Instead, the United States allowed five years to elapse.  A new United States President, William McKinley, entered into negotiations for a second treaty of annexation on June 16, 1897, with the same individuals who participated in the illegal overthrow in 1893, but the treaty failed to be ratified by the United States Senate due to protests submitted by Her Majesty Queen Lili‘uokalani and signature petitions opposing annexation signed by 21,169 Hawaiian nationals.

As a result of the Spanish-American War, the United States opted to unilaterally take the Hawaiian Islands by enacting a Congressional joint resolution on July 7, 1898, in order to utilize the Hawaiian Islands as a military base to fight the Spanish in Guam and the Philippines. The United States has remained in the Hawaiian Islands and the Hawaiian Kingdom has since been under prolonged occupation to the present, but its continuity as an independent State remains intact under international law.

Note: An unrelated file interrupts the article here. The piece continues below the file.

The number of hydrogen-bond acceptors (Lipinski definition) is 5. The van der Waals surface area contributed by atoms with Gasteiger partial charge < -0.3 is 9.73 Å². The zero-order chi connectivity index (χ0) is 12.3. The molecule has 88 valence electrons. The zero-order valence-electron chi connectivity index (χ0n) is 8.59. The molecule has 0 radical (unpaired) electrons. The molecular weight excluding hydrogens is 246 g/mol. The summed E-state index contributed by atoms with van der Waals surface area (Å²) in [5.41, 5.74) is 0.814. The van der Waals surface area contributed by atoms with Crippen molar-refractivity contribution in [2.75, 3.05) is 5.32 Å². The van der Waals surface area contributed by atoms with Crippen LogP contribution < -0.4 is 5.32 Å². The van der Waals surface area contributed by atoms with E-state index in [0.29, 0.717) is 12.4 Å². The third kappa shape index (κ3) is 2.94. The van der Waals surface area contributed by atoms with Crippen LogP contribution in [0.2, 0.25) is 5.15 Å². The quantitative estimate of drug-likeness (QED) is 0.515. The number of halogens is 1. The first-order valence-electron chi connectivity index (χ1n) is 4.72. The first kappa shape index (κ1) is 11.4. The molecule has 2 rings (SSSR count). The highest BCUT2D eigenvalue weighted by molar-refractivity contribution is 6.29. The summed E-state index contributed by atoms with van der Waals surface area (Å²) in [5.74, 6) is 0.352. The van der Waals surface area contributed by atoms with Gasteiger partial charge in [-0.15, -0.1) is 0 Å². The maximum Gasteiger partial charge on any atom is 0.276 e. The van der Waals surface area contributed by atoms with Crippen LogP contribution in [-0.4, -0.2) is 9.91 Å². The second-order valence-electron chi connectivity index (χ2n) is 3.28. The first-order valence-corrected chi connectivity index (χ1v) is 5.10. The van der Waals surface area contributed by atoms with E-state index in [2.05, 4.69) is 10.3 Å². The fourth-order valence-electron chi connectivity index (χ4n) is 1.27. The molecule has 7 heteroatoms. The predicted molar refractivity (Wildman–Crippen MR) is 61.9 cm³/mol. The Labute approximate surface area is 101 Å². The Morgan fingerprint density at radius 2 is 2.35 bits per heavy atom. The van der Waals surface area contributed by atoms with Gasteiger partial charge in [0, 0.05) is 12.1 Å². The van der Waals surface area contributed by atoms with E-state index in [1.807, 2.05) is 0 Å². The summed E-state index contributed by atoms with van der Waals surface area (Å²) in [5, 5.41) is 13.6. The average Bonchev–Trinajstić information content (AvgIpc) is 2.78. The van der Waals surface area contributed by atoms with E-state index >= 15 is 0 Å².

Two separate camps divided Hawaiʻi’s political environment.  One, a small minority, held the power of government through the landing of the U.S. military.  The second, Hawaiian loyalists, supported their Hawaiian Queen Liliuokalani and their country.

The first camp wanted annexation of Hawaiʻi to the U.S., part of a larger plan to open their sugar exports to U.S. markets.  They sided with American expansionists like John L. Stevens, U.S. Minister to Hawaiʻi. Hawaiian subjects, according to U.S. special investigator James Blount, were almost to the man in opposition to annexation.